Release DetailsLABEL N/A
RELEASED ON 7/8/2003
posted on 11/2003 By:
Virginia's Kilfast are some what of a musical oddity, while certainly death metal, their ‘strange’ style culls from Fear Factory (emphasis on cyber/futuristic/ song structures), melodic death metal (pacing and control), hardcore (dissonant guitar tone and choppy, chaotic breakdowns), and some hint of brutal death metal/grind (dual screamed/ultra gruff growls). The result is an interesting often convoluted album that is hard to listen to because of its vast array of styles, but is also a refreshing change from the swarms of predictable cookie cutter music being thrown at us here at MetalReview. The album never careens into utter noise, with the pace staying comfortably controlled, instead relying on stout mechanical riffs with a melodic sheen to convey the hammering atmosphere. However despite the constant lucky dip musical styles displayed on the album, it sometimes sounds disjointed and confused, even with well written songs; the sheer number of styles could be overwhelming for some listeners. And as much as I enjoy varied music, when the atmospheric black metalish piano break of “Prelude to Blasphemy” surfaces, the fine line between musical adventurism and eclectic overload is briefly crossed.
Vocalist Adam Coffman has an impressive range, that’s as varied as the music, and delivering the concept themed lyrics with both hawk like screech and ultra low bellow, he is the highlight of the band. Musically the songs constantly shift in weight and balance, leaving the listener uncertain as to the next style that will be emphasized. From the monstrous opening chugger “Temptation of Fate”, through the aforementioned “Prelude to Blasphemy”, to the lurching album closer “Dead letters”, the album never settles onto one distinct character. That fact will either leave the listener fully satiated at the huge crossover of styles, or leave some people wanton as their favorite style is merely touched upon and not fully fleshed out. And that dilemma is the thread that keeps “Tragedy Essential”, from being a much better album.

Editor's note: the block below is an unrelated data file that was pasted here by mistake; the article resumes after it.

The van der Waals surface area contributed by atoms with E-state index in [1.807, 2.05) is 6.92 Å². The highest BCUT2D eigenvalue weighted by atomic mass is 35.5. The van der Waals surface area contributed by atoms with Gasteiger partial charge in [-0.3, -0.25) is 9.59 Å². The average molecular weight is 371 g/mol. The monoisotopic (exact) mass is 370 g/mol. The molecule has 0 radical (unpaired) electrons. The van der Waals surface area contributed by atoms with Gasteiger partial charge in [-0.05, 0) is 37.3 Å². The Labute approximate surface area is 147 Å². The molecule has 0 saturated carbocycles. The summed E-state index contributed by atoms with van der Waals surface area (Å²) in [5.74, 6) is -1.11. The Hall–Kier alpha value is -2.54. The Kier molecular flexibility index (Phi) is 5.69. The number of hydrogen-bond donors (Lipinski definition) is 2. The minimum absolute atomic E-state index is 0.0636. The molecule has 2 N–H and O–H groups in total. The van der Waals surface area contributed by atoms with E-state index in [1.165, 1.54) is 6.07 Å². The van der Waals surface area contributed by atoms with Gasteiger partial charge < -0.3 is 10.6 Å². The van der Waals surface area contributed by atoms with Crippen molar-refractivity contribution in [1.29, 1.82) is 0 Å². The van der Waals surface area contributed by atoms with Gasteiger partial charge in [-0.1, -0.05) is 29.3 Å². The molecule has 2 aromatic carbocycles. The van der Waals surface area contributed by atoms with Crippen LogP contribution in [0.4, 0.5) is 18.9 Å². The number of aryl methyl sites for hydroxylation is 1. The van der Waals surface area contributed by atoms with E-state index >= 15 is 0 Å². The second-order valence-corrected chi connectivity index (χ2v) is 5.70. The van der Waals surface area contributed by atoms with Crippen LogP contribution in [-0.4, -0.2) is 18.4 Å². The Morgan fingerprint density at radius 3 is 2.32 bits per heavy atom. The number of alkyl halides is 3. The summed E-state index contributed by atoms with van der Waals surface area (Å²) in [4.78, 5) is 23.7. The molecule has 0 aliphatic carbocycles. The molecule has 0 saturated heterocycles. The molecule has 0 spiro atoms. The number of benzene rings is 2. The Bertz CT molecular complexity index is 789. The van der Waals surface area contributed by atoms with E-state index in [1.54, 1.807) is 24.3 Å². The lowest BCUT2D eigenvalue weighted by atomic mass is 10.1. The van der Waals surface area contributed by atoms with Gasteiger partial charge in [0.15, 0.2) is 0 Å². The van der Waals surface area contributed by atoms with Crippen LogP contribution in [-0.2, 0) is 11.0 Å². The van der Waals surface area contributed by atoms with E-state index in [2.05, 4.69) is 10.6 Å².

There’s essentially too much going on, which is a shame as amid the style battling for attention, there’s some pretty good, if predictable song writing. I kept waiting for that one mould breaking song, something that just grabbed me an forced me to pay attention, instead I got a piano solo-yes it was mould breaking, but not in a good way. Too their benefit, Kilfast keep the songs pretty short, even if similarly paced, so the convoluted direction of the band isn’t over exposed. Just when you think they have settled into one style too long, they end the song and move on. Just listen to the transition from the ending of “God of the Weak”, to the start of “Last Time”. You’ll either think it's genius or just plain overkill.
The production is mechanical and robotic, with drums of Art Eckerson the main focus, and that seems to be responsible for the cyber-ish sound that permeates the album (along with the odd sample; again-just a little too much), which slightly contradicts the album's concept. A more organic natural sound might have suited this album better, as the Fear Factory comparison kind of hurts them.
For most this will be a love it or hate it album, and while I really didn’t dislike the album, it had its moments; I just like my music more direct rather than a Hodge podge of styles. It will be interesting to see where Kilfast go from here.
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